• Flossing my teeth. Admittedly, this is not very fun, but it only takes a minute and I always feel amazing afterward.

What fun things could be added to each day of your life if you made a list? Could you take up a new hobby? Rekindle your love of an activity you set aside in the rush of your daily grind? How could you impact the lives of others? And I repeat: This isn’t meant to be a list of the things you “should” do. It has to be fun, make you feel good, or bring a smile to your face. If it doesn’t, then it’s not on the list.

Whether you are on the job search or already work, this tip will likely brighten up your day and make life more fun and interesting. So give it a try. What’s on your list?

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Unclutter Your Life: Make a List of the Things that Annoy You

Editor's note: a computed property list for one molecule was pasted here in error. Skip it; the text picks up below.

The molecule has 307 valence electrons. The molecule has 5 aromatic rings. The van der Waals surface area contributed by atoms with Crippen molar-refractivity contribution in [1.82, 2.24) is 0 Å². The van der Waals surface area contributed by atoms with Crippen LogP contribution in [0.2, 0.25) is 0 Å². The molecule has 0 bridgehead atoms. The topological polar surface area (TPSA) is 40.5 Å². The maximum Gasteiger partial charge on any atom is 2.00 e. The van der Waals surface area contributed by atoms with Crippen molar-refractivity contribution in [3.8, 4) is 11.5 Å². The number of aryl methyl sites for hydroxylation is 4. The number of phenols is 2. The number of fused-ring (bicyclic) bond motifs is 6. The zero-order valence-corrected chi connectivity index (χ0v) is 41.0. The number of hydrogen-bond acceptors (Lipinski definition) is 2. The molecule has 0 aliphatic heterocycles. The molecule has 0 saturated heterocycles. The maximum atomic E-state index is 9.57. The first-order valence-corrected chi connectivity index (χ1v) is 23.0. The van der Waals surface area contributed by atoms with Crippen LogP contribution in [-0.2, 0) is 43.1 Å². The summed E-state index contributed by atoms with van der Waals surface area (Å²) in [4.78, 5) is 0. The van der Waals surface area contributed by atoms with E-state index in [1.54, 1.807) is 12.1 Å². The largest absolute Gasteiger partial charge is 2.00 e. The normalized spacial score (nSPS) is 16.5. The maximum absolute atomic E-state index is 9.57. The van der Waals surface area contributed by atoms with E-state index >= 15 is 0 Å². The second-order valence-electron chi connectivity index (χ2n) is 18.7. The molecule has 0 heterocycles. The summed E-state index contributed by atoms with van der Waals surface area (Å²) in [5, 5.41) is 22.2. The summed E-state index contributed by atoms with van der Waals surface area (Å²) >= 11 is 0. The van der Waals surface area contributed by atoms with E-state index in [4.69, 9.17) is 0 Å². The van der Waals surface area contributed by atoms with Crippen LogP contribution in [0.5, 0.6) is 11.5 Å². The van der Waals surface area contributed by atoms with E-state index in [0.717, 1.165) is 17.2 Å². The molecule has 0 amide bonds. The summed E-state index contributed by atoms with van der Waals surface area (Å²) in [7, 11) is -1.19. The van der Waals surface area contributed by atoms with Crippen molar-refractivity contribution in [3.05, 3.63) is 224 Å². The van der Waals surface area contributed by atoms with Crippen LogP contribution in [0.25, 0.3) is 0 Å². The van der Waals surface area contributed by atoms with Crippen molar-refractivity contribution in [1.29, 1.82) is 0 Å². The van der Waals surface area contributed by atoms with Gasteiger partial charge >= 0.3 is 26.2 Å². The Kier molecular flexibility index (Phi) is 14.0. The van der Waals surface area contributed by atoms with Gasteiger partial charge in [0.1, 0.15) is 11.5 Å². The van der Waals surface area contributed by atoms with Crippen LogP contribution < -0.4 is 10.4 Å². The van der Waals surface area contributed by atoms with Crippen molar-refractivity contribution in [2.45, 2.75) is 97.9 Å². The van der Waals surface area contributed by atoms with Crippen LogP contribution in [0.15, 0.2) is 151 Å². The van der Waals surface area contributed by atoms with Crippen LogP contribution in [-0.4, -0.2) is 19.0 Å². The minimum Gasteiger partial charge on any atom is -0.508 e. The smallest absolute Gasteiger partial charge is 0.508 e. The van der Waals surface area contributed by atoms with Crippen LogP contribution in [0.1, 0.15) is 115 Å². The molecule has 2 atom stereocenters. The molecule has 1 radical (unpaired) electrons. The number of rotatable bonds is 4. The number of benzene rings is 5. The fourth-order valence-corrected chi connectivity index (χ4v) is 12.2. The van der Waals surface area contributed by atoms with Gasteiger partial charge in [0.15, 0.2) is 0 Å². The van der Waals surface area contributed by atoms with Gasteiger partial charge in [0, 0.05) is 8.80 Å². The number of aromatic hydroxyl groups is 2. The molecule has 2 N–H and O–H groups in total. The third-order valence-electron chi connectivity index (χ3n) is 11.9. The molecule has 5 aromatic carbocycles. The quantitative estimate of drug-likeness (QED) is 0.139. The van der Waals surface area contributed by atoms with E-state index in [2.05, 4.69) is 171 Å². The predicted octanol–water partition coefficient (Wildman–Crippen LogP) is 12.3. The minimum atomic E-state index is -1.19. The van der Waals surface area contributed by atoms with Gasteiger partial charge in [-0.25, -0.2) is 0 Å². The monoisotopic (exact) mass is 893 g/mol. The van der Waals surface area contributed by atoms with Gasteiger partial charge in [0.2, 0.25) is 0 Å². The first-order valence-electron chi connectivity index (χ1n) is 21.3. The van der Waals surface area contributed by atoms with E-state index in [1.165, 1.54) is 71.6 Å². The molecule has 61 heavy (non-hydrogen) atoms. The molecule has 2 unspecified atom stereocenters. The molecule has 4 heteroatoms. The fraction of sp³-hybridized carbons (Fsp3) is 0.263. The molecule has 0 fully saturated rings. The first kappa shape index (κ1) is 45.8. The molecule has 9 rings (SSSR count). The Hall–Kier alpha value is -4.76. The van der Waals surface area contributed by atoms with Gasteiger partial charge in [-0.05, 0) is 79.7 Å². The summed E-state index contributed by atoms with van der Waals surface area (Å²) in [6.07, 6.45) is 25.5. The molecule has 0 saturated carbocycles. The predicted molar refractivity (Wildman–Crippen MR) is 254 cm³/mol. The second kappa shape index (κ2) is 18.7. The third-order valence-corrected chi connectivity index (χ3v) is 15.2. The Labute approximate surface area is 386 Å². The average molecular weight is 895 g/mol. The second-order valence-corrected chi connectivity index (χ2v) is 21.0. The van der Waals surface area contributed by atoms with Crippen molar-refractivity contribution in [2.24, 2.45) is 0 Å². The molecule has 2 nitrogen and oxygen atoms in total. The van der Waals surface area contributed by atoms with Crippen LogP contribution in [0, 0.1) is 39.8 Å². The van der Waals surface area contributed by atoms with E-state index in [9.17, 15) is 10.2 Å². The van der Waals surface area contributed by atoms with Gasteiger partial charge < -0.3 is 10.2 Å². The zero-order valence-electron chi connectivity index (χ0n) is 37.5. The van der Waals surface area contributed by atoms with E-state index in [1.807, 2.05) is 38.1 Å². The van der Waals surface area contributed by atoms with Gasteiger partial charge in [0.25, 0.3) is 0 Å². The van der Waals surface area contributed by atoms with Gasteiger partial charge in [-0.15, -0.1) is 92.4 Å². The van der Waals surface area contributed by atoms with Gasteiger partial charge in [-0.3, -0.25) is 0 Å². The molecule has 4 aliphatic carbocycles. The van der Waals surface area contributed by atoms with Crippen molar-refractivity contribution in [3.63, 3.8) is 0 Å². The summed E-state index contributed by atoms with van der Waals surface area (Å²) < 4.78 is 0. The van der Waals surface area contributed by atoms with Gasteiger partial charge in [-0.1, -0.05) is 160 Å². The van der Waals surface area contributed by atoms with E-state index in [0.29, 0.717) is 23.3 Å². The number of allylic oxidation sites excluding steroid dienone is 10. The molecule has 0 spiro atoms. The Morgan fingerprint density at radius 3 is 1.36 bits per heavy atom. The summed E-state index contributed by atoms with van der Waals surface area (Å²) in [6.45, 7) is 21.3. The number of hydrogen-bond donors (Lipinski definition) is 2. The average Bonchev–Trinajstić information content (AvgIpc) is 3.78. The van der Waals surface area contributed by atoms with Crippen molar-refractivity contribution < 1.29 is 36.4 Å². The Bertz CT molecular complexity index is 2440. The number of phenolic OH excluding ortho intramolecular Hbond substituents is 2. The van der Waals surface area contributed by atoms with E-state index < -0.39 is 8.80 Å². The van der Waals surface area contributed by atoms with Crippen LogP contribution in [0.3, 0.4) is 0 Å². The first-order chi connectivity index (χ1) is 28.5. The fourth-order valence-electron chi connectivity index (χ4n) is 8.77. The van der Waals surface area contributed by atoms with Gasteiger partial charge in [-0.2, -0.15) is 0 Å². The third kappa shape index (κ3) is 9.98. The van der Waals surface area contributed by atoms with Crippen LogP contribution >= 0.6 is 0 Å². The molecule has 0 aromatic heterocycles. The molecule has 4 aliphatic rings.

Katie Corbett holds the book "Coach Yourself to Success" by Talane Miedaner.

By Katie Corbett

Sometimes, it can be hard to think, focus, or get things done because there are a ton of little things that seem insignificant, but they add up to equal a pile of annoyance. Whether it is the additional time it takes for you to find papers at your desk, that pesky cell phone charger that still works–if you tilt your phone a certain way while it is charging–or the looming tough conversation you know you need to have with a friend or family member, it can be a good idea to make a list of all these little things so you can tackle them once and for all. Getting the little annoyances taken care of will free up your mind for the more pressing problems in life.

I read this tip in “Coach Yourself to Success,” by Talane Miedaner. I first created my own list in May of 2015, when I was in the midst of my job hunt. I wanted to do everything I could to restore order at a time in my life that felt uncertain.

I created an Excel spreadsheet and made column headings for the life categories that needed work:

• Tasks and Chores
• Home
• Work
• Money
• Family
• Friends and Relationships
• Hobbies
• Pets
• Bad Habits
• Body